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Low Back Pain II: Restoring Motion

Movement is life. For your spine, movement is essential for health. Joint surfaces don’t have blood supply so they get their supplies from the fluid in the joints, which need movement to circulate. Movement is also exercise for this sub-system in your body. It keeps things strong by challenging them to move and work. Even a week or two without motion will start to degenerate joint cartilage.

Breaking Down Movement

It is helpful to break down movement to understand why a movement problem can exist even with normal overall flexibility and motion.

Segmental Mobility

Segmental mobility is movement at a single joint and is important just like overall movement. When lost, it may not be noticeable right away. Loss of segmental mobility might not hurt, but it is definitely not healthy. It is important to realize that poor single joint mobility typically doesn’t improve with overall mobility exercise like stretching or yoga.

Overall/Global Mobility

This is the sum of all the segmental mobility. An example is touching your toes. Most of the time you will notice loss of overall mobility IF you regularly move through full ranges.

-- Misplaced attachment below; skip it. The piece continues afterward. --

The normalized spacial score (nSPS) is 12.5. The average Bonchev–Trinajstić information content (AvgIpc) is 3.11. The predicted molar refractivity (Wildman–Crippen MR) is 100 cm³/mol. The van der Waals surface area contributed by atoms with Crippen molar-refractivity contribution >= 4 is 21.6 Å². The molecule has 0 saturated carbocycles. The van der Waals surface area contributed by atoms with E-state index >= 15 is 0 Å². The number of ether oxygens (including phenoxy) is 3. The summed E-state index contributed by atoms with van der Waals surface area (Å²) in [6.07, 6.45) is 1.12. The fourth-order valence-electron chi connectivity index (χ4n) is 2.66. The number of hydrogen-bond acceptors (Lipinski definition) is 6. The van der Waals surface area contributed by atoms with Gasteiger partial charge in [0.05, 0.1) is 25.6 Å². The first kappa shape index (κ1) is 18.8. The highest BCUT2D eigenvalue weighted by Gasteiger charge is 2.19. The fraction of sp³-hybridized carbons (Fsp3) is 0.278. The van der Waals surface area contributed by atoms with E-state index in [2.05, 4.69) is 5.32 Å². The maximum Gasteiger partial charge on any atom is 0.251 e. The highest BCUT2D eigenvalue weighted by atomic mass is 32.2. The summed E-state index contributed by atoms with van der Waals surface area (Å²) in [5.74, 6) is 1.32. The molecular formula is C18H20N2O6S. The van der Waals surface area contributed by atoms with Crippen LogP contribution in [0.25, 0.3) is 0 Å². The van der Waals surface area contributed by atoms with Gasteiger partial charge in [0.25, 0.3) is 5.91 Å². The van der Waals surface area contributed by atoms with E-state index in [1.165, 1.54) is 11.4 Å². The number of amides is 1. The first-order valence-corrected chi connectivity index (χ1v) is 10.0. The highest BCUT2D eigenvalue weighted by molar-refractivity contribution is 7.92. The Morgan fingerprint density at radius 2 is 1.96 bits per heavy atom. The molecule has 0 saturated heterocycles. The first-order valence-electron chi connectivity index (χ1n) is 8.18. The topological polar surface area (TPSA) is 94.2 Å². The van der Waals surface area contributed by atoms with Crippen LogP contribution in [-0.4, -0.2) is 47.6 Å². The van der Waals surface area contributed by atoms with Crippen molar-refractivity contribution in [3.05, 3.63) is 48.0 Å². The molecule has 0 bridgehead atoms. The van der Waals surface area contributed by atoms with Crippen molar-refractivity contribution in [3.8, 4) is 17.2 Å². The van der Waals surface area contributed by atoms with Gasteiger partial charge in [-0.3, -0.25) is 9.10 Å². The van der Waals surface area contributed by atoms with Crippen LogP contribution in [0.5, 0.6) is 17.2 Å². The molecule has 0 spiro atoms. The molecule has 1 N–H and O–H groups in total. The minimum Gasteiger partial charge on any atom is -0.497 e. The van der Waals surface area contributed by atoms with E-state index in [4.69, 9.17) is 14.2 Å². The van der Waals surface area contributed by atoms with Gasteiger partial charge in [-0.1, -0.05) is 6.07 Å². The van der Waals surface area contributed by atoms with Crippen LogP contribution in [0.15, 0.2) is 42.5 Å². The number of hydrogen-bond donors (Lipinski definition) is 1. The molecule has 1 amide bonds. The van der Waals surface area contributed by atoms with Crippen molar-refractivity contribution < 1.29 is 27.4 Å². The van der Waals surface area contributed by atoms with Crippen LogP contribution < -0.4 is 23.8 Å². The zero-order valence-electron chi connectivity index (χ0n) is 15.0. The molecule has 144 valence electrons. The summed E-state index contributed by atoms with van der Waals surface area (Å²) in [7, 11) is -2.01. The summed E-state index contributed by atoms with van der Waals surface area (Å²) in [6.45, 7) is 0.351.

Overall mobility can improve with things like exercise, stretching and yoga. Even when overall mobility gets better, there can still be stuck single joints. The problem with a stuck joint is that it will force other areas to move more to compensate. If one spot is stuck, the spots around it move more to make up for the stuck spot. This results in overall okay motion (if there are enough places to make up for the stuck spot), but it is not a healthy situation.

Restoring Single Joint Motion

Restoring single joint motion is an area where Chiropractic excels. Restoring a specific joint movement, or even just a specific part of joint movement, is very difficult to do yourself. It is also not likely to improve with things that are excellent at restoring overall movement like stretching, exercise or yoga. Other practitioners like some Physical Therapists and Osteopaths are also trained to do joint manipulation. You can read about some of the differences here.

These joint movement problems can develop from injuries (slips, falls, contact sports), but probably even more common is their development from not moving enough, if at all. Sitting for long periods in school, or at work, sitting in the car, lack of exercise, etc. can all cause problems. We live in a stressful world now and any kind of stress can lead to breakdown in movement at single joints.

You can also be someone who exercises and moves a lot, but has some single joints that do not move properly. This may not be noticeable from a pain standpoint until the latter stages of a problem. Just like many other conditions, pain free does not equal healthy. Painful probably does equal unhealthy.

Movement, with full single joint motion, is a foundation for maintaining proper health and function over a lifetime as well as performing at your peak in sports.

Proper movement needs to be controlled by proper strength and stability. We will cover more on that in our next post, Low Back Pain III: Building a Strong and Stable Spine.